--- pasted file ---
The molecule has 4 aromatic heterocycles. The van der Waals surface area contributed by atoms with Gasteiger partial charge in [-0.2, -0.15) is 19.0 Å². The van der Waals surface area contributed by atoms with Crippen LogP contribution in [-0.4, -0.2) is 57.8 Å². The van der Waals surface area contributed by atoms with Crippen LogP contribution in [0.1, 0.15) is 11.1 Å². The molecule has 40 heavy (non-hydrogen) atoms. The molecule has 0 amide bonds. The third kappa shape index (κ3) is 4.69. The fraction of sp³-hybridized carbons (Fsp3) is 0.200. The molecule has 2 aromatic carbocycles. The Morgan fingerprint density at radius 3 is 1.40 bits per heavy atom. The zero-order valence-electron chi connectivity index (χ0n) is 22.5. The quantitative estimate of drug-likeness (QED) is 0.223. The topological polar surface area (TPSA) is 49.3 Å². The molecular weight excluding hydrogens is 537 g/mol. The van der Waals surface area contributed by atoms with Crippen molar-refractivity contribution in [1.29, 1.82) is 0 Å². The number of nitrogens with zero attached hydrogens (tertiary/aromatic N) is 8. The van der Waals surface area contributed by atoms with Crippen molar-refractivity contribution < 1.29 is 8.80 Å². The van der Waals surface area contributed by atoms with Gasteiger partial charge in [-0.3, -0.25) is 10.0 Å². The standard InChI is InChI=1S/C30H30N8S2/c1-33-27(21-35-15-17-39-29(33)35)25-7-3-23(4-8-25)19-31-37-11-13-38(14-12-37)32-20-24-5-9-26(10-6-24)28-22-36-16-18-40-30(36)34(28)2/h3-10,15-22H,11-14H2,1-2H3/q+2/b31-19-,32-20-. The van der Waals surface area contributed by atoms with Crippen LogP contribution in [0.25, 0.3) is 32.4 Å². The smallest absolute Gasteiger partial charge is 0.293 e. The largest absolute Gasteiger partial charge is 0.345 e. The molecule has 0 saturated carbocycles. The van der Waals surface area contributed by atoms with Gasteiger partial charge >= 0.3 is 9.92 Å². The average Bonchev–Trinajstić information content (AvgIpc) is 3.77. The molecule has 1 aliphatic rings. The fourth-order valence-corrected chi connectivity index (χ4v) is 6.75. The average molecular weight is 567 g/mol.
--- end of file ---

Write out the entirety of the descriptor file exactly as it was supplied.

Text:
The molecule has 4 aromatic heterocycles. The van der Waals surface area contributed by atoms with Gasteiger partial charge in [-0.2, -0.15) is 19.0 Å². The van der Waals surface area contributed by atoms with Crippen LogP contribution in [-0.4, -0.2) is 57.8 Å². The van der Waals surface area contributed by atoms with Crippen LogP contribution in [0.1, 0.15) is 11.1 Å². The molecule has 40 heavy (non-hydrogen) atoms. The molecule has 0 amide bonds. The third kappa shape index (κ3) is 4.69. The fraction of sp³-hybridized carbons (Fsp3) is 0.200. The molecule has 2 aromatic carbocycles. The Morgan fingerprint density at radius 3 is 1.40 bits per heavy atom. The zero-order valence-electron chi connectivity index (χ0n) is 22.5. The quantitative estimate of drug-likeness (QED) is 0.223. The topological polar surface area (TPSA) is 49.3 Å². The molecular weight excluding hydrogens is 537 g/mol. The van der Waals surface area contributed by atoms with Crippen molar-refractivity contribution in [1.29, 1.82) is 0 Å². The number of nitrogens with zero attached hydrogens (tertiary/aromatic N) is 8. The van der Waals surface area contributed by atoms with Crippen molar-refractivity contribution < 1.29 is 8.80 Å². The van der Waals surface area contributed by atoms with Gasteiger partial charge in [-0.3, -0.25) is 10.0 Å². The standard InChI is InChI=1S/C30H30N8S2/c1-33-27(21-35-15-17-39-29(33)35)25-7-3-23(4-8-25)19-31-37-11-13-38(14-12-37)32-20-24-5-9-26(10-6-24)28-22-36-16-18-40-30(36)34(28)2/h3-10,15-22H,11-14H2,1-2H3/q+2/b31-19-,32-20-. The van der Waals surface area contributed by atoms with Crippen LogP contribution in [0.25, 0.3) is 32.4 Å². The smallest absolute Gasteiger partial charge is 0.293 e. The largest absolute Gasteiger partial charge is 0.345 e. The molecule has 0 saturated carbocycles. The van der Waals surface area contributed by atoms with Gasteiger partial charge >= 0.3 is 9.92 Å². The average Bonchev–Trinajstić information content (AvgIpc) is 3.77. The molecule has 1 aliphatic rings. The fourth-order valence-corrected chi connectivity index (χ4v) is 6.75. The average molecular weight is 567 g/mol.